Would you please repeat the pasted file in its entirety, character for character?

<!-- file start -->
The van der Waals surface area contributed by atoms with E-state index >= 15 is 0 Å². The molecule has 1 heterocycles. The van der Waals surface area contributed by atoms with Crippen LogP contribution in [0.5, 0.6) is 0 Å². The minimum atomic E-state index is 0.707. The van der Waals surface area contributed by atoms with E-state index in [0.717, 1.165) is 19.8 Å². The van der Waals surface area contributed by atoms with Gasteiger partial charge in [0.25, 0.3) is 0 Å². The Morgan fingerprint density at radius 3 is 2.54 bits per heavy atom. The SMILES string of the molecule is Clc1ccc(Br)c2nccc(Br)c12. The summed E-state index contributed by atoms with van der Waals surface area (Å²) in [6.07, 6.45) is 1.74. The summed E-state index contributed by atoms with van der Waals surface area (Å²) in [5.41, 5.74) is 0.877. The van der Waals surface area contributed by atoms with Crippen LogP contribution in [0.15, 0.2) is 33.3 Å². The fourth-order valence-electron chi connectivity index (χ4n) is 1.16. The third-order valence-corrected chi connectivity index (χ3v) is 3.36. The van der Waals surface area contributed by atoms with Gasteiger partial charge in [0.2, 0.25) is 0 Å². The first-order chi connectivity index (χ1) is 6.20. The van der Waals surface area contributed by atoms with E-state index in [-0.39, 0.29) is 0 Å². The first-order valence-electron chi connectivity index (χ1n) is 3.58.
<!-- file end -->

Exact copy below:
The van der Waals surface area contributed by atoms with E-state index >= 15 is 0 Å². The molecule has 1 heterocycles. The van der Waals surface area contributed by atoms with Crippen LogP contribution in [0.5, 0.6) is 0 Å². The minimum atomic E-state index is 0.707. The van der Waals surface area contributed by atoms with E-state index in [0.717, 1.165) is 19.8 Å². The van der Waals surface area contributed by atoms with Gasteiger partial charge in [0.25, 0.3) is 0 Å². The Morgan fingerprint density at radius 3 is 2.54 bits per heavy atom. The SMILES string of the molecule is Clc1ccc(Br)c2nccc(Br)c12. The summed E-state index contributed by atoms with van der Waals surface area (Å²) in [6.07, 6.45) is 1.74. The summed E-state index contributed by atoms with van der Waals surface area (Å²) in [5.41, 5.74) is 0.877. The van der Waals surface area contributed by atoms with Crippen LogP contribution in [0.15, 0.2) is 33.3 Å². The fourth-order valence-electron chi connectivity index (χ4n) is 1.16. The third-order valence-corrected chi connectivity index (χ3v) is 3.36. The van der Waals surface area contributed by atoms with Gasteiger partial charge in [0.2, 0.25) is 0 Å². The first-order chi connectivity index (χ1) is 6.20. The van der Waals surface area contributed by atoms with E-state index in [-0.39, 0.29) is 0 Å². The first-order valence-electron chi connectivity index (χ1n) is 3.58.